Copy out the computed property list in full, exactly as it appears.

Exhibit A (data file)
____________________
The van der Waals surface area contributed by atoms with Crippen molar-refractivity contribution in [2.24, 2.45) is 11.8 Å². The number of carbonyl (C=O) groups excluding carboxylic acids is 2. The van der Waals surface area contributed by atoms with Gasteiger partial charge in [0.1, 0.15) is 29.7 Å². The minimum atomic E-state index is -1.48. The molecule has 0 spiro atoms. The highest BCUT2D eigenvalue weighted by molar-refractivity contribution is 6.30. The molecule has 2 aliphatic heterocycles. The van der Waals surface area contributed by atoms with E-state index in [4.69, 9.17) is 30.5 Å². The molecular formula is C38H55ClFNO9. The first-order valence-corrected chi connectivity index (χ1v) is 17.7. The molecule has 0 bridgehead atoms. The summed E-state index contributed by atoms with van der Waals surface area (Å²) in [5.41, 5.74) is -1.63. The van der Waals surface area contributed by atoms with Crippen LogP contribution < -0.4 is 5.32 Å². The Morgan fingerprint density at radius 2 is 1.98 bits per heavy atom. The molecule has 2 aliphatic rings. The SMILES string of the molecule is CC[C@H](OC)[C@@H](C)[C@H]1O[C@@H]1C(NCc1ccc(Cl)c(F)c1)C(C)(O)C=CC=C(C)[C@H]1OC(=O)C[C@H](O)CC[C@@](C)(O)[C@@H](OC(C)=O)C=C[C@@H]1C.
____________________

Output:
The van der Waals surface area contributed by atoms with Crippen molar-refractivity contribution in [2.24, 2.45) is 11.8 Å². The number of carbonyl (C=O) groups excluding carboxylic acids is 2. The van der Waals surface area contributed by atoms with Gasteiger partial charge in [0.1, 0.15) is 29.7 Å². The minimum atomic E-state index is -1.48. The molecule has 0 spiro atoms. The highest BCUT2D eigenvalue weighted by molar-refractivity contribution is 6.30. The molecule has 2 aliphatic heterocycles. The van der Waals surface area contributed by atoms with E-state index in [4.69, 9.17) is 30.5 Å². The molecular formula is C38H55ClFNO9. The first-order valence-corrected chi connectivity index (χ1v) is 17.7. The molecule has 0 bridgehead atoms. The summed E-state index contributed by atoms with van der Waals surface area (Å²) in [5.41, 5.74) is -1.63. The van der Waals surface area contributed by atoms with Crippen LogP contribution < -0.4 is 5.32 Å². The Morgan fingerprint density at radius 2 is 1.98 bits per heavy atom. The molecule has 2 aliphatic rings. The SMILES string of the molecule is CC[C@H](OC)[C@@H](C)[C@H]1O[C@@H]1C(NCc1ccc(Cl)c(F)c1)C(C)(O)C=CC=C(C)[C@H]1OC(=O)C[C@H](O)CC[C@@](C)(O)[C@@H](OC(C)=O)C=C[C@@H]1C.